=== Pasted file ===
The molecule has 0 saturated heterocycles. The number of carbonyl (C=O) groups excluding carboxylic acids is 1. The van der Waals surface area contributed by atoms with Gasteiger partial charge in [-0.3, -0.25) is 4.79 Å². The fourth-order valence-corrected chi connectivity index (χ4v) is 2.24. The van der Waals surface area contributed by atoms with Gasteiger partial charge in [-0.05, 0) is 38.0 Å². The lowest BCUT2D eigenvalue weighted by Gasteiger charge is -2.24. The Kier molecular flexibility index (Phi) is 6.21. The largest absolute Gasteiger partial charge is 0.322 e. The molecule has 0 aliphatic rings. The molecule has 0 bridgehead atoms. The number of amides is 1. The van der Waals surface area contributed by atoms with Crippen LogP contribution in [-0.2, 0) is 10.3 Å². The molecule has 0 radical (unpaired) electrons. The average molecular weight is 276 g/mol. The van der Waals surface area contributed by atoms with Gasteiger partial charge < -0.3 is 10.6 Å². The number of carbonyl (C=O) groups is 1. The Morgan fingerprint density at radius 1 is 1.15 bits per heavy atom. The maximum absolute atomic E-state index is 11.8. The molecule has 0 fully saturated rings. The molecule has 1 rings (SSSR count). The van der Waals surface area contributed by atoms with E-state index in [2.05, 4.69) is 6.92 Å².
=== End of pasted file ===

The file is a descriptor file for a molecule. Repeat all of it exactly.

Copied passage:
The molecule has 0 saturated heterocycles. The number of carbonyl (C=O) groups excluding carboxylic acids is 1. The van der Waals surface area contributed by atoms with Gasteiger partial charge in [-0.3, -0.25) is 4.79 Å². The fourth-order valence-corrected chi connectivity index (χ4v) is 2.24. The van der Waals surface area contributed by atoms with Gasteiger partial charge in [-0.05, 0) is 38.0 Å². The lowest BCUT2D eigenvalue weighted by Gasteiger charge is -2.24. The Kier molecular flexibility index (Phi) is 6.21. The largest absolute Gasteiger partial charge is 0.322 e. The molecule has 0 aliphatic rings. The molecule has 0 bridgehead atoms. The number of amides is 1. The van der Waals surface area contributed by atoms with Crippen LogP contribution in [-0.2, 0) is 10.3 Å². The molecule has 0 radical (unpaired) electrons. The average molecular weight is 276 g/mol. The van der Waals surface area contributed by atoms with Gasteiger partial charge < -0.3 is 10.6 Å². The number of carbonyl (C=O) groups is 1. The Morgan fingerprint density at radius 1 is 1.15 bits per heavy atom. The maximum absolute atomic E-state index is 11.8. The molecule has 0 fully saturated rings. The molecule has 1 rings (SSSR count). The van der Waals surface area contributed by atoms with E-state index in [2.05, 4.69) is 6.92 Å².